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Big price differences between the summer courses offered by sports clubs

For most parents of schoolchildren there is a gap of several weeks over the summer, where schools are closed but most people have to work. Parents generally organise courses and other recreational activities for their children during this period. While primary schools in Iceland are closed for 10 weeks over the summer, most parents can expect a 5-week summer holiday. This leaves 5 weeks where children need something to keep them occupied. Many parents rely on summer courses to bridge the gap, but the courses can be expensive, even if you choose the least costly courses available. The Consumer Price Inspection (Verðlagseftirlitið) conducted a survey of prices for the various summer activities available this year.

Special Covid grants can be used for summer courses
Many municipalities offer recreation grants that can be used for summer courses. However, the grants are nowhere near enough to cover both recreational activities through the winter as well as summer courses. This year, as part of the Covid response measures, an additional sports and recreation grant is available for children in low income homes which can also be used for summer courses. The grant is for children born between 2005 and 2014, who live in households with an average income below 740,000 ISK in the period March-July 2020. The applications deadline is until 31 July 2021. For more information about the grant and applications, follow this link.

Courses offered by sports club and the municipalities’ summer programmes have the lowest cost per hour
The courses vary in structure and target age group and the prices vary greatly. The lowest cost per hour for a summer course is 133 ISK and the highest is 2,387 ISK. This amounts to a 1,695% difference between the highest and lowest cost per hour among the courses checked in this survey. There is also a considerable difference in prices for comparable courses offered by the sports clubs. For example, cost per hour for a half-day course with Knattspyrnufélag Akureyrar (Akureyri football club) is 133 ISK, compared to 193 ISK with Grótta, 275 ISK with Haukar, 345 ISK with Stjarnan, and 478 ISK with HK and Breiðablik.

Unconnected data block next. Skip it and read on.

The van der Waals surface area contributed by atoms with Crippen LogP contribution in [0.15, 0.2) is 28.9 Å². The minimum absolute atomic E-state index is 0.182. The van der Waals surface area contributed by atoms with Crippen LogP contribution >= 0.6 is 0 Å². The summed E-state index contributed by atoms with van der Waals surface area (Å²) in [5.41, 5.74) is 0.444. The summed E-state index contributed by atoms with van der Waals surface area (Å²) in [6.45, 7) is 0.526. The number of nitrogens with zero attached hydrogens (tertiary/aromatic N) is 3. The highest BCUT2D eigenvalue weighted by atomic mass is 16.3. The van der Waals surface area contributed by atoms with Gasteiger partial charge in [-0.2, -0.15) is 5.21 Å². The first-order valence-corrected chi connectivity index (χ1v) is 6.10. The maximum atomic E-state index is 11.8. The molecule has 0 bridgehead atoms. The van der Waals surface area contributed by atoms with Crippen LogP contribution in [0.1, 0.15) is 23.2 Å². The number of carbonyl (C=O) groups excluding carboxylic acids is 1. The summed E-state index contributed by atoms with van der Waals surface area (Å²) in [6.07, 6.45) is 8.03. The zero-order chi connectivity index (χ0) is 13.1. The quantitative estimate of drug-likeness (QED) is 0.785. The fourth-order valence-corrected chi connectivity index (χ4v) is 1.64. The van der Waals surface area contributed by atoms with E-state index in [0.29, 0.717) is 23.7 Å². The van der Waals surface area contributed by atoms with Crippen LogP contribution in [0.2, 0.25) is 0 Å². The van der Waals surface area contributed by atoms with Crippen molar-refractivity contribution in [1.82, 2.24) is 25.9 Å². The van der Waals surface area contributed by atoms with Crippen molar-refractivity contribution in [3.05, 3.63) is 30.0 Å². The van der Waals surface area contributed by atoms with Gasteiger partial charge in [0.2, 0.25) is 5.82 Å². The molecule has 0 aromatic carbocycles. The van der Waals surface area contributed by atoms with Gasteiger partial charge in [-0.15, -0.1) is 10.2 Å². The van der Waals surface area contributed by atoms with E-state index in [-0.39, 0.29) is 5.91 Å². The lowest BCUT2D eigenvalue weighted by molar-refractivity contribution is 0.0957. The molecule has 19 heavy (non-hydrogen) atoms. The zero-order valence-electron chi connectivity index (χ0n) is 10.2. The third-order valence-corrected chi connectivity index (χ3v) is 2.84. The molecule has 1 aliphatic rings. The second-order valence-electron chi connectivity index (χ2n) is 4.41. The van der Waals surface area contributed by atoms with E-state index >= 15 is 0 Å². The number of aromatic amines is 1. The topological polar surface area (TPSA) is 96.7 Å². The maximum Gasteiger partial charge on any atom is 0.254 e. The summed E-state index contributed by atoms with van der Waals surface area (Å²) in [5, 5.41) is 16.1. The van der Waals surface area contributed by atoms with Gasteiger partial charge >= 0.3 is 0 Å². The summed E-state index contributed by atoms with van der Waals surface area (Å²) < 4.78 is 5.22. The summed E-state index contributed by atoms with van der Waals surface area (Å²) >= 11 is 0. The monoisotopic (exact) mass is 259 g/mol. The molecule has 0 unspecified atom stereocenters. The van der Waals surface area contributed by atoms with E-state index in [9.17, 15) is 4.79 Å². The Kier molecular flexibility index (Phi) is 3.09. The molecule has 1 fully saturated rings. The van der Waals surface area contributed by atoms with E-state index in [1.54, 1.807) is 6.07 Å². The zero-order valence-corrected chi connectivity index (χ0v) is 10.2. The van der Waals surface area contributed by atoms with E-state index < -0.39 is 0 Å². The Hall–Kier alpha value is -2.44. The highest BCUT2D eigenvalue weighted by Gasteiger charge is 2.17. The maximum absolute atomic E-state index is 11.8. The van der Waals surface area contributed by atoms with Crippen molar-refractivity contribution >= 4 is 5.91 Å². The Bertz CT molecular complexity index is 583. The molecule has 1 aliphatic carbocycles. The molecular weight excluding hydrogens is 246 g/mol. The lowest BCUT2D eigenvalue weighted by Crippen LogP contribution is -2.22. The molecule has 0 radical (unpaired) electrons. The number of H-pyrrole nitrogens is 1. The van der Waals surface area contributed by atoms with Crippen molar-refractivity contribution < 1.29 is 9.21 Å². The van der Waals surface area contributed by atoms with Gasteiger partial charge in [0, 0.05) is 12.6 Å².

Prices for art courses, such as visual arts or dance, as well as technical courses are generally higher. The same goes for horse-riding, swimming, and cycling courses. Cost per hour for such courses is generally between 1,000 and 2,000 ISK. The highest cost per hour of the courses checked in this survey was with Myndlistarskóli Kópavogs (Kópavogur art school) which costs 2,387 ISK per hour for a five-day course, with 90 minutes per day. The second highest cost per hour was for a dance course at Brynja Péturs dance school which costs 2,083 ISK per hour for a 3-week course, 2 sessions per week, one hour each session.

About this survey
The survey looks at the prices of courses offered by sports clubs, sports and recreation councils, municipalities, scout associations, and NGOs.

The courses are listed by the number of days and hours per day. In many cases, childcare is offered in the mornings, noon and afternoons. In those cases, childcare is included in the number of hours. In some cases, there is an additional fee for childcare, but this fee may be included in the course fee for some courses. The same goes for lunch and refreshments – food is rarely included in the course price but sometimes a meal can be bought for a small fee. The prices in this survey are always for a single course so they do not consider discounts such as practitioners discounts or siblings discounts.

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